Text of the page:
The U.S. government sued Quicken Loans Thursday alleging the company violated federal rules when it made loans backed by the Federal Housing Administration.
Minnesota Gov. Mark Dayton has declared a state of emergency because of the fast-spreading avian flu that has led to the death of killed more than 7.3 million birds this year, and called for National Guard personnel to be called up for duty if needed, the Associated Press reported on Thursday.
The Senate Finance Committee passed the trade bill Wednesday night. The House is expected to take up a similar bill Thursday.
The first woman who to hold the distinction as a United States Navy pilot with the US Navy Flight Demonstration Squadron, better known as the Blue Angels, will have an opportunity to fly in front of friends and family at home in June.
In the first visit to Silicon Valley by a Defense secretary in nearly 20 years, Pentagon chief Ashton Carter rolled out the national cybersecurity defense strategy on Thursday during a trip meant to repair ties with the technology industry.
A new program that was supposed to get patients off waiting lists at Veterans Affairs medical centers by letting them switch to private-sector doctors is proving to be an even bigger disappointment than initially thought.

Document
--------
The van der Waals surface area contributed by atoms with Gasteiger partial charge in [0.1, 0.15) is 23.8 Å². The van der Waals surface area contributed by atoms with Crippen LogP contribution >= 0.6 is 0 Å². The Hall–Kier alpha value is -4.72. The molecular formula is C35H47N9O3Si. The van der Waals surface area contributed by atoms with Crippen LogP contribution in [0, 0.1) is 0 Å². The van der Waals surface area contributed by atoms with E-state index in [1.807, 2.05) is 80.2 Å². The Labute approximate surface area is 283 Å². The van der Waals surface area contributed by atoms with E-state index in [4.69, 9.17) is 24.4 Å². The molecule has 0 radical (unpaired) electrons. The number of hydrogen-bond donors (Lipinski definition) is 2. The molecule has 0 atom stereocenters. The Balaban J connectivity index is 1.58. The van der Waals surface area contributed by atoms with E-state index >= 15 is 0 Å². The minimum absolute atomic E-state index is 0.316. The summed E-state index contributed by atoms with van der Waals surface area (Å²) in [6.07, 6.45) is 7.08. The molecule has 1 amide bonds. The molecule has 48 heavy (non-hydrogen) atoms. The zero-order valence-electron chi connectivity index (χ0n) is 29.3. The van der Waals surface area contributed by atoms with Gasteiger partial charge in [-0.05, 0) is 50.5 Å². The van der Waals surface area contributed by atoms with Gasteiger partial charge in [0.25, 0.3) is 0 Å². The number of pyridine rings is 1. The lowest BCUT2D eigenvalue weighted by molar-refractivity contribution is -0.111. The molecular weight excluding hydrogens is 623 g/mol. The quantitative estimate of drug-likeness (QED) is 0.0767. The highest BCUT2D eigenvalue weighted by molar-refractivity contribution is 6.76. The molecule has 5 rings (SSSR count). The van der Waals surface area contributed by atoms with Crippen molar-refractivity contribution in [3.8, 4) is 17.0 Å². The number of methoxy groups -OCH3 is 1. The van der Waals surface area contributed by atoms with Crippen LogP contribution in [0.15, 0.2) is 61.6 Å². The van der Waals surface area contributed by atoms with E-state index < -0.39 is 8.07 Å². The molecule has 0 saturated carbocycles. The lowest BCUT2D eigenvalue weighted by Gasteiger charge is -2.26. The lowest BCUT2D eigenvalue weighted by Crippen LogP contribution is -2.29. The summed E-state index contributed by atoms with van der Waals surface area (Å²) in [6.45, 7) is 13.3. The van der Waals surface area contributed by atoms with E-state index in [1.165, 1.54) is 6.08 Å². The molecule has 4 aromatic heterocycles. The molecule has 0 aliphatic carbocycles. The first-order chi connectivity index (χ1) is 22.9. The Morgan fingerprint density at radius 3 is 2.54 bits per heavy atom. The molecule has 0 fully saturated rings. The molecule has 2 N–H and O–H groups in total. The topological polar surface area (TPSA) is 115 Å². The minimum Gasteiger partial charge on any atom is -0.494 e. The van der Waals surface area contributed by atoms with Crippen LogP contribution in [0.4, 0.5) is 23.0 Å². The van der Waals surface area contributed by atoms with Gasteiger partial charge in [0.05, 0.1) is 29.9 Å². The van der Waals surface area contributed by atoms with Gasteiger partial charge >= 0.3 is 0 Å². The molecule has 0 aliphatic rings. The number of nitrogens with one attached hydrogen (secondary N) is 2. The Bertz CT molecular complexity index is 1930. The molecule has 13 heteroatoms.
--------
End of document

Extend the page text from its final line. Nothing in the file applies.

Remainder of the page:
A video played Thursday at the trial of Boston Marathon bomber Dzhokhar Tsarnaev showed a mother crouched over her 8-year-old son as he lay dying on the sidewalk, a scene that prosecutors hoped would linger in jurors’ minds while they determine whether Tsarnaev lives or dies.
Several thousand people marched through South Africa’s largest city on Thursday in a demonstration against recent attacks on immigrants that killed seven people.
China’s top experts on North Korea told U.S. specialists that Pyongyang could double its nuclear arsenal to 40 warheads by 2016.
A Saudi-led coalition is keeping up an air campaign against Houthi rebel targets in Yemen, despite an announcement to end airstrikes.
Russia’s Defense Ministry says U.S. military instructors are training Ukrainian national guardsmen in urban fighting techniques in the eastern regions where Ukrainian forces and Russia-backed separatist rebels have fought for the past year.
Officials say projectile did not cause casualties or damage; residents report alarm at renewed Palestinian aggression
One of the youngest suspects yet has been arrested on terror-related charges in England.
Iran and the other countries in the nuclear talks – China, France, Russia, Britain, the United States, and Germany – reached a tentative deal on April 2 and now aim to finalize the details by an end of June deadline.